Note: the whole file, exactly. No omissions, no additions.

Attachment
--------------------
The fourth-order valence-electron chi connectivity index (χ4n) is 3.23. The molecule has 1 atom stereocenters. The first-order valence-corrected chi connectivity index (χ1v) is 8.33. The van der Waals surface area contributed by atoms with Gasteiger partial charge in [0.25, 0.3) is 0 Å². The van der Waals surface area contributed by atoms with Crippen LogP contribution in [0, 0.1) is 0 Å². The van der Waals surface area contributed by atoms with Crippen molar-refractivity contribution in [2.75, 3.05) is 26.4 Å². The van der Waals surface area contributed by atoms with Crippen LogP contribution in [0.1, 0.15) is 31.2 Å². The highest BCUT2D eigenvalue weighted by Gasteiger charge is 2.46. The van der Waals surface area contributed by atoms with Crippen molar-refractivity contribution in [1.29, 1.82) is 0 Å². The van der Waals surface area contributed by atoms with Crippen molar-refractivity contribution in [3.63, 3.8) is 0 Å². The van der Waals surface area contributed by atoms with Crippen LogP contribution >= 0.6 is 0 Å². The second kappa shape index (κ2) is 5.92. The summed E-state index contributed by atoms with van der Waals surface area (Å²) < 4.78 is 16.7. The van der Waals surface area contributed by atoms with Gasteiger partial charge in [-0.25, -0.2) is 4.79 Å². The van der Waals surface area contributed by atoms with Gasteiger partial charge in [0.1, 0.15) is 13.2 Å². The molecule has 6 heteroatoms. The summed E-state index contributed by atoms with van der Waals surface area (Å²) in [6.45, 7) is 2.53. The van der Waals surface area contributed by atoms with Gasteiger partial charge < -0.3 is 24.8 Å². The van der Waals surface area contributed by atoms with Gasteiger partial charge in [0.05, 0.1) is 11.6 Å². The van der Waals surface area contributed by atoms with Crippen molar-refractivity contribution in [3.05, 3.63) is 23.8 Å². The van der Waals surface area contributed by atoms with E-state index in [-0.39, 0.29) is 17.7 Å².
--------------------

The fourth-order valence-electron chi connectivity index (χ4n) is 3.23. The molecule has 1 atom stereocenters. The first-order valence-corrected chi connectivity index (χ1v) is 8.33. The van der Waals surface area contributed by atoms with Gasteiger partial charge in [0.25, 0.3) is 0 Å². The van der Waals surface area contributed by atoms with Crippen LogP contribution in [0, 0.1) is 0 Å². The van der Waals surface area contributed by atoms with Crippen molar-refractivity contribution in [2.75, 3.05) is 26.4 Å². The van der Waals surface area contributed by atoms with Crippen LogP contribution in [0.1, 0.15) is 31.2 Å². The highest BCUT2D eigenvalue weighted by Gasteiger charge is 2.46. The van der Waals surface area contributed by atoms with Crippen molar-refractivity contribution in [1.29, 1.82) is 0 Å². The van der Waals surface area contributed by atoms with Crippen molar-refractivity contribution in [3.63, 3.8) is 0 Å². The van der Waals surface area contributed by atoms with Crippen LogP contribution >= 0.6 is 0 Å². The second kappa shape index (κ2) is 5.92. The summed E-state index contributed by atoms with van der Waals surface area (Å²) < 4.78 is 16.7. The van der Waals surface area contributed by atoms with Gasteiger partial charge in [-0.25, -0.2) is 4.79 Å². The van der Waals surface area contributed by atoms with Gasteiger partial charge in [0.1, 0.15) is 13.2 Å². The molecule has 6 heteroatoms. The summed E-state index contributed by atoms with van der Waals surface area (Å²) in [6.45, 7) is 2.53. The van der Waals surface area contributed by atoms with Gasteiger partial charge < -0.3 is 24.8 Å². The van der Waals surface area contributed by atoms with Gasteiger partial charge in [0.05, 0.1) is 11.6 Å². The van der Waals surface area contributed by atoms with Crippen molar-refractivity contribution in [3.05, 3.63) is 23.8 Å². The van der Waals surface area contributed by atoms with E-state index in [-0.39, 0.29) is 17.7 Å².